Using Your Wood Router – A Brief Intro for Beginning Woodworkers

Here is a Brief Intro for Beginning Woodworkers whos are just getting started with their woodworking ventures!

Wood routers are versatile tools that can be used in many different ways. However, it can take some time to get used to. Learn the basics of using this staple workshop tool like a pro and top tips for how to use it in everyday tasks.

Once you become comfortable with the wood router, it will be easy to use. It may feel strange at first, as it is not like other tools. You should wear safety glasses and ear protection as the tool can make a lot of noise.

Three Ground Rules to Use a Wood Router

Rule 1: Use two hands to hold the tool

Use both hands when running your router, that’s the first rule. This means you need to fix your workpiece onto a table or another surface.

Keep the router in place until the motor speeds up to full power. The bit should be kept clear of the workpiece as the motor’s rotation will cause it to spin out of control if it comes in contact with wood during startup.

Rule #2: Use the rotation

The router’s motor rotates clockwise when you look at it from the top. You can use this to your advantage by moving left to right along the edge in front of you so that the bit rotates and draws the router into the cut.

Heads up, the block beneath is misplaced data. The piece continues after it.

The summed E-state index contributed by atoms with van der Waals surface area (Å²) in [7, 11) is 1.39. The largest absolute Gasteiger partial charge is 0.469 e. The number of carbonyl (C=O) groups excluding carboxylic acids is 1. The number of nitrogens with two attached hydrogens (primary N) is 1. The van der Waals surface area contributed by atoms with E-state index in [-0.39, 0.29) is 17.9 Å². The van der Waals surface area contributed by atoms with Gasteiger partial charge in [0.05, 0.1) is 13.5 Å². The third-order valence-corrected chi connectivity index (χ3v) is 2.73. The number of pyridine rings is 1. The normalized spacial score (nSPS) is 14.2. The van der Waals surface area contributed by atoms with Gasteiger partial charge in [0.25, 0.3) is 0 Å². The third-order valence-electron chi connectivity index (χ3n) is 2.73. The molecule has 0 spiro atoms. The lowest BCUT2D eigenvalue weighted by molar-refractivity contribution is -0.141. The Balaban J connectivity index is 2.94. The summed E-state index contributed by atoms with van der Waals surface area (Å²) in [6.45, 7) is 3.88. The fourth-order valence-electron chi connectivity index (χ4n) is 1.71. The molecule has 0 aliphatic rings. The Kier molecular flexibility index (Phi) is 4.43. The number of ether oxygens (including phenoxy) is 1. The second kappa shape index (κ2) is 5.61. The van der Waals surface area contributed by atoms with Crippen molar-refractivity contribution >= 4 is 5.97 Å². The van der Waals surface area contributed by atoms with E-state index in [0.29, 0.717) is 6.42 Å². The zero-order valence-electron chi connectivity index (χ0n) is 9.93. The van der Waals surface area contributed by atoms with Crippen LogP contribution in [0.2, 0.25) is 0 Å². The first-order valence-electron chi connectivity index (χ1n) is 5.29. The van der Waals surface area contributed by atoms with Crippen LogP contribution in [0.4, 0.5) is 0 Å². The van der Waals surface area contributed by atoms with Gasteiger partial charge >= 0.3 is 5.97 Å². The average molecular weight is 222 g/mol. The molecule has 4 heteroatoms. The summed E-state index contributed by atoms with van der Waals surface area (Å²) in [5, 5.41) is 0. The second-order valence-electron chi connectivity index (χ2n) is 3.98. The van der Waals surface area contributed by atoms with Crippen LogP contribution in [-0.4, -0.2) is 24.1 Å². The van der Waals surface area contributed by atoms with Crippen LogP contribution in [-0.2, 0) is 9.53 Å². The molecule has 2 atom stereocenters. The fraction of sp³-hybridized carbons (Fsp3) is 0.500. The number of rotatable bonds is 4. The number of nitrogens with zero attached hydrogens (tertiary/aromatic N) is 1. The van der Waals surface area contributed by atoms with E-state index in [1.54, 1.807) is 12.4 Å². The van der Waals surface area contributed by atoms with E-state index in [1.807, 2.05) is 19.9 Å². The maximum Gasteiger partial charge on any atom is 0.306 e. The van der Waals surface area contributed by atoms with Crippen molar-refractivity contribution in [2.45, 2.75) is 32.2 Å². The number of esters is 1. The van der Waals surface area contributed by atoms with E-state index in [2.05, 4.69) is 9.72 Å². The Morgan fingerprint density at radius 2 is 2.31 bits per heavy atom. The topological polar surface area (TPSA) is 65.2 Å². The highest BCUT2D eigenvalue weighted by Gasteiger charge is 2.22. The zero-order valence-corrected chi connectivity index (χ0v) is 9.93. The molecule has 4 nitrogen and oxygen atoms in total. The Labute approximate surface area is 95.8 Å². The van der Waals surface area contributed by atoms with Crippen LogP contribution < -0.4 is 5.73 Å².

When routing the perimeter of a piece of wood, you should work counterclockwise. If working on an interior cut or a resaw, turn the machine clockwise.

Rule 3: Listen to the tool

As you use the tool, the motor will “talk” to you. With some practice, you’ll learn to recognize the sound of a groan (when you are pushing too hard, it means don’t cut so much at a time) and the lonely squeal (when the blade spins at full speed with nothing to cut). You’ll hear a variety of happy sounds as the router moves at a steady, measured pace.


Three Top Tips to Make Your DIY Project a Success

Tip #1: Use straight edges

If you are using the pilot tip of a bit to guide your cuts, ensure that the workpiece has an edge. The router will create an uneven surface if it doesn’t.

If you’re cutting dadoes or grooves, a straight piece of scrap stock can be clamped to act as a guide.

Tip #2: Cut End Grain

If you are only shaping the ends of a piece, begin at one edge and work your way to the middle. If you are working on all four sides of a piece, start at the edges and work your way to the middle. This will prevent you from tearing stock at the corners.

Tip #3: Router Jigs and Guides.

The router is a remarkably versatile tool and is made even more so when jigs or guides are used. You can make dovetails joints quickly by using scrap material as a guideboard.

In many cases, follower guides (a bushing that is mounted on the base through which the bit passes), are very useful to protect templates and guide the cut precisely.